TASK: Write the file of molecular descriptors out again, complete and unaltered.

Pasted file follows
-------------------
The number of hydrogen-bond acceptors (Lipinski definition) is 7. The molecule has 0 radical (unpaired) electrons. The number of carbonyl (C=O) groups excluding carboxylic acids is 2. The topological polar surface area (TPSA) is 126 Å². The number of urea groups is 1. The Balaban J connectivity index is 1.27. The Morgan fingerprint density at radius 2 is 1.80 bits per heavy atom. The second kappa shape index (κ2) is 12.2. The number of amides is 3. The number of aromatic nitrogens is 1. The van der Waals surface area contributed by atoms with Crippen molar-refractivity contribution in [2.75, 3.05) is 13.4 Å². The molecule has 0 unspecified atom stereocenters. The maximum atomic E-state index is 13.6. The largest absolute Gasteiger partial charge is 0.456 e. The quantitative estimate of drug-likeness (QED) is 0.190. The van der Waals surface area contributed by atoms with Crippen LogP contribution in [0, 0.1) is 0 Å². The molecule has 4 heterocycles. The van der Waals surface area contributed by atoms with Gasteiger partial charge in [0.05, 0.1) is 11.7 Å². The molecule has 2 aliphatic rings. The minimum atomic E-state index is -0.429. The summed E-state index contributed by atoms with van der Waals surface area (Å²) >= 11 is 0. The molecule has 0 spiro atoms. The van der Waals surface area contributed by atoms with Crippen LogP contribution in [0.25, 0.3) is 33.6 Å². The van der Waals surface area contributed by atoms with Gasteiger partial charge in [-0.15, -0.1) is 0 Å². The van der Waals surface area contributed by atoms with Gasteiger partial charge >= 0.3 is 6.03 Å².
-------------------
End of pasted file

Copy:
The number of hydrogen-bond acceptors (Lipinski definition) is 7. The molecule has 0 radical (unpaired) electrons. The number of carbonyl (C=O) groups excluding carboxylic acids is 2. The topological polar surface area (TPSA) is 126 Å². The number of urea groups is 1. The Balaban J connectivity index is 1.27. The Morgan fingerprint density at radius 2 is 1.80 bits per heavy atom. The second kappa shape index (κ2) is 12.2. The number of amides is 3. The number of aromatic nitrogens is 1. The van der Waals surface area contributed by atoms with Crippen molar-refractivity contribution in [2.75, 3.05) is 13.4 Å². The molecule has 0 unspecified atom stereocenters. The maximum atomic E-state index is 13.6. The largest absolute Gasteiger partial charge is 0.456 e. The quantitative estimate of drug-likeness (QED) is 0.190. The van der Waals surface area contributed by atoms with Crippen LogP contribution in [0, 0.1) is 0 Å². The molecule has 4 heterocycles. The van der Waals surface area contributed by atoms with Gasteiger partial charge in [0.05, 0.1) is 11.7 Å². The molecule has 2 aliphatic rings. The minimum atomic E-state index is -0.429. The summed E-state index contributed by atoms with van der Waals surface area (Å²) >= 11 is 0. The molecule has 0 spiro atoms. The van der Waals surface area contributed by atoms with Crippen LogP contribution in [0.25, 0.3) is 33.6 Å². The van der Waals surface area contributed by atoms with Gasteiger partial charge in [-0.15, -0.1) is 0 Å². The van der Waals surface area contributed by atoms with Gasteiger partial charge >= 0.3 is 6.03 Å².